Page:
Egypt lifts travel ban on U.S. NGO workers

JTA

Sam LaHood, the son of U.S. Transportation Secretary Ray LaHood, is one of the 16 American NGO employees whose case has been referred to a criminal trial in Egypt. They have been barred from leaving the country since Jan. 21.

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It was not clear if any of the workers would leave Egypt; they are required to post a very substantial bond and promise to return for the trial.

Members of the U.S. Congress had threatened to cut off aid to Egypt over the detentions.

Egyptian government forces on Dec. 29 raided the offices of 17 foreign NGOs, including U.S. groups that monitored recent parliamentary elections there, according to Politico. The offices were shut down and the employees questioned. The forces reportedly seized computers, documents and cash; the groups are accused of using foreign funds to support unrest in Egypt.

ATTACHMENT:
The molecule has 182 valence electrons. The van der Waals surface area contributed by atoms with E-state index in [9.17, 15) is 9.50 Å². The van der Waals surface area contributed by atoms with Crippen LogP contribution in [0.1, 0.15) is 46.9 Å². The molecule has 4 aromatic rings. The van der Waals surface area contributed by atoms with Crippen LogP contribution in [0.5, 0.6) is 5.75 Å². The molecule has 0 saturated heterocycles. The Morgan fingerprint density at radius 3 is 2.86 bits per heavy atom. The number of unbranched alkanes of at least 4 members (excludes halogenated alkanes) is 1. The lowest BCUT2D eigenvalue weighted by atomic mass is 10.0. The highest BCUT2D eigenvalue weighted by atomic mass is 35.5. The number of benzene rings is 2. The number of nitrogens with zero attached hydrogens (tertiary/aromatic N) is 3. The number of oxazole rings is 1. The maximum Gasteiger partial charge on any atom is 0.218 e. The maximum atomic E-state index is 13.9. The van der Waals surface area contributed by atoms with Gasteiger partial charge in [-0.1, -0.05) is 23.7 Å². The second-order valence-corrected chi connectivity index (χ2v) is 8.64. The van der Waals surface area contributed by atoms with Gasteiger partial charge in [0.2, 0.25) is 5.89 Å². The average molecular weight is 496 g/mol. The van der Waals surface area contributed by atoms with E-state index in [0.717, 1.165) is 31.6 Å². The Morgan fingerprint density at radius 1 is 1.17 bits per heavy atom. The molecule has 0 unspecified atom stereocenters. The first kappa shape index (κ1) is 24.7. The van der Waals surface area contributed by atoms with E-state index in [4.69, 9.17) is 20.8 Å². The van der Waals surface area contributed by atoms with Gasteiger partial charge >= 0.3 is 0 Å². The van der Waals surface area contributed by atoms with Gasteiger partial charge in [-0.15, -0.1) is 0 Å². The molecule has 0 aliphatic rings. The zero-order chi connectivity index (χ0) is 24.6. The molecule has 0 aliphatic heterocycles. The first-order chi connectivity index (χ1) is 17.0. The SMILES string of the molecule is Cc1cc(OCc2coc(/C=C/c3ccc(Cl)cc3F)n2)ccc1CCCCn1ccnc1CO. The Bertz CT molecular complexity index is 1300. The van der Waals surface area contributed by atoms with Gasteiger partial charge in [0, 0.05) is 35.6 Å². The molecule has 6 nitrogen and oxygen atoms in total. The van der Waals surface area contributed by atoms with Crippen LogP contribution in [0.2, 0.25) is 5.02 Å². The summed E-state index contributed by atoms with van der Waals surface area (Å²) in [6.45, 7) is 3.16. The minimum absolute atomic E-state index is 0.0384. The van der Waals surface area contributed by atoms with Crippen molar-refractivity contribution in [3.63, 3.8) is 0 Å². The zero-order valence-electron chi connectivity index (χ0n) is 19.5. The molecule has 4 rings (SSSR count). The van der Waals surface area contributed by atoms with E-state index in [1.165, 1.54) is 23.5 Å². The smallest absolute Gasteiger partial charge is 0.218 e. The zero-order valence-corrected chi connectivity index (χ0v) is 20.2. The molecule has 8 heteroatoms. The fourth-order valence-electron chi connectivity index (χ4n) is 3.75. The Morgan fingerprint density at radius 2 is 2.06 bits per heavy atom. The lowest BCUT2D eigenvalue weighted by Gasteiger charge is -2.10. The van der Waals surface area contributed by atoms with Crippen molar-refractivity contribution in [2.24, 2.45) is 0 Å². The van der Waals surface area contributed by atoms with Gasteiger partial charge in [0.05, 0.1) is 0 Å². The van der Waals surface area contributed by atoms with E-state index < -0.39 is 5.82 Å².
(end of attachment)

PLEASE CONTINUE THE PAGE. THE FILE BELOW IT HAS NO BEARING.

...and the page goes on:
U.S. groups that were raided include the International Republican Institute and National Democratic Institute. Both had been invited to monitor the recent elections, but lacked a license to operate from the Egyptian government, which had been a requirement under the regime of former Egyptian President Hosni Mubarak.

The United States provides approximately $1.5 billion in foreign assistance to the Egyptian government. Congress passed the foreign assistance for Egypt at the end of last year with several restrictions in place that could allow for the aid’s suspension if Egypt was not taking particular steps to ensure democracy in the country.

The assistance dates from Egypt’s 1979 peace accord with Israel and is conditional on its observance.